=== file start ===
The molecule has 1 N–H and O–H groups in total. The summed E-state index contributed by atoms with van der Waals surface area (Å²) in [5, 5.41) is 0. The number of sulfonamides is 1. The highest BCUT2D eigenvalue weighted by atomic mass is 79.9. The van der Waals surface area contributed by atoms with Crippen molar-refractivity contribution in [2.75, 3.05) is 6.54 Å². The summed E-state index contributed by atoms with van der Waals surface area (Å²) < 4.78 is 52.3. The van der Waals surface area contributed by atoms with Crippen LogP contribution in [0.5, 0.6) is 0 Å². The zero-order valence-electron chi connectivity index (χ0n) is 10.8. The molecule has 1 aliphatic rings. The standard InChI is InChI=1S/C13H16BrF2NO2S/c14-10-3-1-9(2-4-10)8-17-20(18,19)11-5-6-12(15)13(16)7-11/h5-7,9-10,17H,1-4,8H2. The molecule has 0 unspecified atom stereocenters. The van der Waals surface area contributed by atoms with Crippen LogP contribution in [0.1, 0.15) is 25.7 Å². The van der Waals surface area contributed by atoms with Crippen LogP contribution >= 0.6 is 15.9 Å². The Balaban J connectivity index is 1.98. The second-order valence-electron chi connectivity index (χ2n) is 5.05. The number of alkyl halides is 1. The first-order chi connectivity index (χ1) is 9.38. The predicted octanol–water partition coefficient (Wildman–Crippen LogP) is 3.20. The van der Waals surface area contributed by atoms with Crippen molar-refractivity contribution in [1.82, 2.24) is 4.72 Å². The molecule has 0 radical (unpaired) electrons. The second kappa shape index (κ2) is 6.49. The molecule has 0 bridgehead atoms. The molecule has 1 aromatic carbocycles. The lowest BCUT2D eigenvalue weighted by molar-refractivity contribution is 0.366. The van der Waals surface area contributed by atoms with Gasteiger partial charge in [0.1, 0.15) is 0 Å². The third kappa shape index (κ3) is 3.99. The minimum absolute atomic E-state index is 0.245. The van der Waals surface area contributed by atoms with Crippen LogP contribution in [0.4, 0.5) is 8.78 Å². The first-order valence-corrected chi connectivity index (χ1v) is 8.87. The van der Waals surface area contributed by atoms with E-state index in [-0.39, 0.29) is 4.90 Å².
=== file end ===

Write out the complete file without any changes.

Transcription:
The molecule has 1 N–H and O–H groups in total. The summed E-state index contributed by atoms with van der Waals surface area (Å²) in [5, 5.41) is 0. The number of sulfonamides is 1. The highest BCUT2D eigenvalue weighted by atomic mass is 79.9. The van der Waals surface area contributed by atoms with Crippen molar-refractivity contribution in [2.75, 3.05) is 6.54 Å². The summed E-state index contributed by atoms with van der Waals surface area (Å²) < 4.78 is 52.3. The van der Waals surface area contributed by atoms with Crippen LogP contribution in [0.5, 0.6) is 0 Å². The zero-order valence-electron chi connectivity index (χ0n) is 10.8. The molecule has 1 aliphatic rings. The standard InChI is InChI=1S/C13H16BrF2NO2S/c14-10-3-1-9(2-4-10)8-17-20(18,19)11-5-6-12(15)13(16)7-11/h5-7,9-10,17H,1-4,8H2. The molecule has 0 unspecified atom stereocenters. The van der Waals surface area contributed by atoms with Crippen LogP contribution in [0.1, 0.15) is 25.7 Å². The van der Waals surface area contributed by atoms with Crippen LogP contribution >= 0.6 is 15.9 Å². The Balaban J connectivity index is 1.98. The second-order valence-electron chi connectivity index (χ2n) is 5.05. The number of alkyl halides is 1. The first-order chi connectivity index (χ1) is 9.38. The predicted octanol–water partition coefficient (Wildman–Crippen LogP) is 3.20. The van der Waals surface area contributed by atoms with Crippen molar-refractivity contribution in [1.82, 2.24) is 4.72 Å². The molecule has 0 radical (unpaired) electrons. The second kappa shape index (κ2) is 6.49. The molecule has 0 bridgehead atoms. The molecule has 1 aromatic carbocycles. The lowest BCUT2D eigenvalue weighted by molar-refractivity contribution is 0.366. The van der Waals surface area contributed by atoms with Gasteiger partial charge in [0.1, 0.15) is 0 Å². The third kappa shape index (κ3) is 3.99. The minimum absolute atomic E-state index is 0.245. The van der Waals surface area contributed by atoms with Crippen LogP contribution in [0.4, 0.5) is 8.78 Å². The first-order valence-corrected chi connectivity index (χ1v) is 8.87. The van der Waals surface area contributed by atoms with E-state index in [-0.39, 0.29) is 4.90 Å².